The Materials and Pavements (M&P) Division conducts a coordinated and extensive program of research to design, develop, and evaluate new pavement materials, techniques, equipment, and test procedures. Research focuses on improving the durability, safety, and efficiency of pavement materials and structures within both economic and environmental constraints.
Research units in the Materials and Pavements Division include:
- Flexible Pavements,
- Pavement Management,
- Pavement Materials Chemistry,
- Recyclable Materials, and
- Rigid Pavements.
The M&P Division includes professionals from academic backgrounds such as civil, electrical, and chemical engineering, computer science, and soil and rock science. Of the 26 researchers in this division, 8 have joint appointments with the Department of Civil Engineering and one has a joint appointment with the Department of Chemical Engineering. These professionals have extensive expertise in areas such as:
- physical and chemical characteristics of asphalt, Portland cement, and aggregates;
- flexible and rigid pavement design, construction, maintenance, and life-cycle cost analysis;
- computer modeling software design and development;
- digital image processing, pattern recognition, and signal processing;
- ground penetrating radar and other non-destructive testing techniques for pavements;
- pavement management systems;
- fracture mechanics;
- soil mechanics and dynamics;
- air transportation pavements and airport technology;
- material recycling/waste utilization; and
- development of training materials and coordinating training schools.
Recognized both nationally and internationally for their expertise, division researchers frequently present lectures and training sessions on their studies throughout North and South America, Europe, Asia, Africa, and Australia.
A wealth of expertise and resources, combined with state-of-the-art research tools, are all part of studies looking into areas such as rigid pavements, flexible pavements, pavement materials chemistry, and pavement management. In addition, the division’s recyclable materials group investigates methods to utilize industrial byproducts in paving mixtures, and ways to recycle reclaimed pavement materials.
Researchers in the M&P Division are leaders in finding practical solutions to industry problems. For example, division researchers:
- first documented the natural ability of asphalt to self-mend fractures and recommended methods to maximize the healing process;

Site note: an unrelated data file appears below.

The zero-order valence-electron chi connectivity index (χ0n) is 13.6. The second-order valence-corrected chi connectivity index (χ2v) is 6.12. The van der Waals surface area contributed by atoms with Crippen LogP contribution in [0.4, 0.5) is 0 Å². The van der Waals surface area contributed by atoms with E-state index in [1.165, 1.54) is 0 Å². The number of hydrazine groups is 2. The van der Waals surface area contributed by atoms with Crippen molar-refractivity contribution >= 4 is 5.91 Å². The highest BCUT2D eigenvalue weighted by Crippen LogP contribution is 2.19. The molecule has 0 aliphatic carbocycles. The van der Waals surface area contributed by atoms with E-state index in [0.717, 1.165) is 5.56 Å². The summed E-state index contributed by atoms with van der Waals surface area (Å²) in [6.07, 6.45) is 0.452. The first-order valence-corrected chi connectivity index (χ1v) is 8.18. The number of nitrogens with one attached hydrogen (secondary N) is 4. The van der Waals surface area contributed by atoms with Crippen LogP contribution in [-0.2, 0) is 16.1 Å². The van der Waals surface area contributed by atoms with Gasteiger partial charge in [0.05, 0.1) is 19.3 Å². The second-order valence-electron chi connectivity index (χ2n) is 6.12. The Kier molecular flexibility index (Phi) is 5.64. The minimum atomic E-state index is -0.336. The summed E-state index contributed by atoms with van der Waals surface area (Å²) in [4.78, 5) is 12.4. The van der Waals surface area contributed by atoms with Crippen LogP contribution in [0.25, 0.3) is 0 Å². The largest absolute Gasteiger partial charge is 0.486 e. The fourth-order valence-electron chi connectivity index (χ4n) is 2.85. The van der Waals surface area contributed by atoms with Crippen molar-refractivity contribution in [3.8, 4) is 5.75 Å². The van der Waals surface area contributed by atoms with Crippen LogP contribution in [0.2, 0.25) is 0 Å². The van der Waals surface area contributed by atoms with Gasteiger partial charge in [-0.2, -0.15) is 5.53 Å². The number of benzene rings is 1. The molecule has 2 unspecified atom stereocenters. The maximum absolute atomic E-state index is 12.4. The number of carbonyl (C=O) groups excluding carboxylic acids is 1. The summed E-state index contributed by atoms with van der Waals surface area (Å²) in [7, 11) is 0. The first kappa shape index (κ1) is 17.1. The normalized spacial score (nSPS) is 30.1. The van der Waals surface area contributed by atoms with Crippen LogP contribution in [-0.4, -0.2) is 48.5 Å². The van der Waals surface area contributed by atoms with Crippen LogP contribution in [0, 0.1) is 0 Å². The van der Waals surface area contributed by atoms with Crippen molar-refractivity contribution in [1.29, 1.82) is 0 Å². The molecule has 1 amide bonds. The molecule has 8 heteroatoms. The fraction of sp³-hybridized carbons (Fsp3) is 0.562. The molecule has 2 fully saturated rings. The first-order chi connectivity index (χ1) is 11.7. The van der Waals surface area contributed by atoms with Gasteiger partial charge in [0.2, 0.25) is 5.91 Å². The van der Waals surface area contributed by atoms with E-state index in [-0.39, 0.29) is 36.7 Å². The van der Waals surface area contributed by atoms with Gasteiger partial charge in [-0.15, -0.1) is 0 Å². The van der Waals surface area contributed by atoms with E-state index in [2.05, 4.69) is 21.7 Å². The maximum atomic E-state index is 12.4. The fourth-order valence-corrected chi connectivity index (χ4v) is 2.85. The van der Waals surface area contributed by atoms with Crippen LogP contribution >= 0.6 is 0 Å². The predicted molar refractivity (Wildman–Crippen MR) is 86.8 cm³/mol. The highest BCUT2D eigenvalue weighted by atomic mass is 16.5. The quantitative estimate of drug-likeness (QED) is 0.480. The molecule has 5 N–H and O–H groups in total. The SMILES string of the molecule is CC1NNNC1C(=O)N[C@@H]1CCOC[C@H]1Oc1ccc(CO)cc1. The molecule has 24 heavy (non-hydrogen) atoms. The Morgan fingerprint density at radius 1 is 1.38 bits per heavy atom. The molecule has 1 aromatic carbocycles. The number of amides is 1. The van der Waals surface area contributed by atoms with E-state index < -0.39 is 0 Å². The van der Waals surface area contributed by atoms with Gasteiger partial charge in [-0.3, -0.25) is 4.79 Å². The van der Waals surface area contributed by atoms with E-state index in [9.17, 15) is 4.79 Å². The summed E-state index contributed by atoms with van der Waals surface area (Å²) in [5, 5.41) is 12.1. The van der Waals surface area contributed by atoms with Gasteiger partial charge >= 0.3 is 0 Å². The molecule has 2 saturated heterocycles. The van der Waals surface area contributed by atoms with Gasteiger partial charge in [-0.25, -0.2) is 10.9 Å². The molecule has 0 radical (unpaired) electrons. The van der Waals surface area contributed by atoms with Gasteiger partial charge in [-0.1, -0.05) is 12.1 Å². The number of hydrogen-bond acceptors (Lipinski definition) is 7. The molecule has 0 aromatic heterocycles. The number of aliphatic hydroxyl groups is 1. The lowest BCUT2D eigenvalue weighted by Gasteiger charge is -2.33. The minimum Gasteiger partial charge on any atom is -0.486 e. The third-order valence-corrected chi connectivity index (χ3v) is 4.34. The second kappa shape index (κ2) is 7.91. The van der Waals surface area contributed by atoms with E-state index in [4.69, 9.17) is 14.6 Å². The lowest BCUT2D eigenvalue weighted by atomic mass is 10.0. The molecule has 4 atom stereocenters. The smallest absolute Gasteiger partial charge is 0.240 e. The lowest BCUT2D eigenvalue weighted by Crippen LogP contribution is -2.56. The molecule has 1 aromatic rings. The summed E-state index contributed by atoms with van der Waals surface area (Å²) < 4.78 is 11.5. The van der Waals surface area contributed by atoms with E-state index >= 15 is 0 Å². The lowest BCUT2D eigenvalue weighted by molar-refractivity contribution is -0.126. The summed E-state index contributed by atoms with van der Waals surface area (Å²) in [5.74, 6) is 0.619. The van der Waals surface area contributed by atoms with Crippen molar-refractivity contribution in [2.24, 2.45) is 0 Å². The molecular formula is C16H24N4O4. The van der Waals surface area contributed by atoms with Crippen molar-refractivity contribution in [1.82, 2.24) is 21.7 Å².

- developed methods to use fly ash in asphalt paving, roofing, and other construction materials, creating new markets for these byproducts;
- developed more accurate techniques for predicting pavement performance through test procedures utilizing the falling weight deflectometer (FWD);
- developed state-of-the-art image analysis techniques to measure shape, angularity, and surface texture of aggregates, enabling engineers to produce improved pavement mixtures;
- developed methods using ground penetrating radar (GPR) for highway departments to measure thickness and evaluate the condition of pavement layers beneath the surface;
- developed a method using a bank of infrared sensors for evaluating pavement quality (e.g., compaction quality and segregation) during construction;
- developed simple stepwise procedures for identifying and quantifying sulfate-bearing salts in subgrade soils;
- greatly advanced the use of surface energy measurements of asphalts and aggregates for predicting probability of moisture sensitivity and, more importantly, for designing asphalt mixtures immune to moisture damage; and
- prepared field guidelines for incorporating waste roofing materials into asphalt paving mixtures, use of recycled asphalt pavement in maintenance activities, selection of maintenance repair methods on expansive subgrades, micro-surfacing design and construction, and using geosynthetics with hot-mix asphalt overlays to reduce reflection cracking.
The Texas Department of Transportation (TxDOT) has implemented field and laboratory test procedures and design/construction guidelines and rewritten construction specifications based on researcher recommendations to improve quality control during design and construction of pavements.
In addition to the vast capabilities at TTI and Texas A&M University, researchers draw on the resources of several national and international centers located in the M&P Division. Established through partnerships with private industry and other institutions, these centers focus on specific issues in the areas of materials and pavements. These include the International Center for Aggregates Research, the Superpave Center, the Center for Infrastructure Engineering, and the Center for Asphalt and Materials Chemistry.
This division has forged long-term partnerships with other agencies, bringing millions of dollars to TTI and valuable research findings to the paving industry. Partnering with Western Research Institute has resulted in a major complementary research program to advance the fundamental knowledge of asphalt materials.
The division has a strong working relationship with and conducts research for the Texas Department of Transportation (TxDOT), as well as other state highway agencies. Additionally, private industry, municipalities, foundations, the National Cooperative Highway Research Program (NCHRP), the National Academy of Sciences, the U.S. Department of Transportation, and other federal agencies are research sponsors. The M&P Division routinely works with TTI’s Constructed Facilities Division to accomplish research projects.
This division vigorously supports academic goals by typically employing 30 graduate students and 10 undergraduate students.